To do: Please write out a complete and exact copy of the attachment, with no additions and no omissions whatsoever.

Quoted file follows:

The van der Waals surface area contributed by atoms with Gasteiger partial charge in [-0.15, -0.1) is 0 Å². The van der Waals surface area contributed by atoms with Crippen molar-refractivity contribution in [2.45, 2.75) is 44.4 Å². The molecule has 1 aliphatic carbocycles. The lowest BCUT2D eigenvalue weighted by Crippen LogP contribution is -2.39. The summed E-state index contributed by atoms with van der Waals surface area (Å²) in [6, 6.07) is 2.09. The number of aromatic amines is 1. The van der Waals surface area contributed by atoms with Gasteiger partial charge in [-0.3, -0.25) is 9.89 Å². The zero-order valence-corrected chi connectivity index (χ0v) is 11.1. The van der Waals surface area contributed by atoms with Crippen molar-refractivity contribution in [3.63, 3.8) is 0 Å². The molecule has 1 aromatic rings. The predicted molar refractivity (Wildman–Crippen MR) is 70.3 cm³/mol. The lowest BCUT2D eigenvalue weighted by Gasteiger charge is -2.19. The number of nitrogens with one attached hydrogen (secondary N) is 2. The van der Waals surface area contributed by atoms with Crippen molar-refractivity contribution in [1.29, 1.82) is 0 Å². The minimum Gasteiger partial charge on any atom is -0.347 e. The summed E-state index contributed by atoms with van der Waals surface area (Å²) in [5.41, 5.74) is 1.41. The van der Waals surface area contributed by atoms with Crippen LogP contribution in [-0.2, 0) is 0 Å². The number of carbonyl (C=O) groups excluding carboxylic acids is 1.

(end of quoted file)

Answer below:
The van der Waals surface area contributed by atoms with Gasteiger partial charge in [-0.15, -0.1) is 0 Å². The van der Waals surface area contributed by atoms with Crippen molar-refractivity contribution in [2.45, 2.75) is 44.4 Å². The molecule has 1 aliphatic carbocycles. The lowest BCUT2D eigenvalue weighted by Crippen LogP contribution is -2.39. The summed E-state index contributed by atoms with van der Waals surface area (Å²) in [6, 6.07) is 2.09. The number of aromatic amines is 1. The van der Waals surface area contributed by atoms with Gasteiger partial charge in [-0.3, -0.25) is 9.89 Å². The zero-order valence-corrected chi connectivity index (χ0v) is 11.1. The van der Waals surface area contributed by atoms with Crippen molar-refractivity contribution in [3.63, 3.8) is 0 Å². The molecule has 1 aromatic rings. The predicted molar refractivity (Wildman–Crippen MR) is 70.3 cm³/mol. The lowest BCUT2D eigenvalue weighted by Gasteiger charge is -2.19. The number of nitrogens with one attached hydrogen (secondary N) is 2. The van der Waals surface area contributed by atoms with Crippen molar-refractivity contribution in [1.29, 1.82) is 0 Å². The minimum Gasteiger partial charge on any atom is -0.347 e. The summed E-state index contributed by atoms with van der Waals surface area (Å²) in [5.41, 5.74) is 1.41. The van der Waals surface area contributed by atoms with Crippen LogP contribution in [-0.2, 0) is 0 Å². The number of carbonyl (C=O) groups excluding carboxylic acids is 1.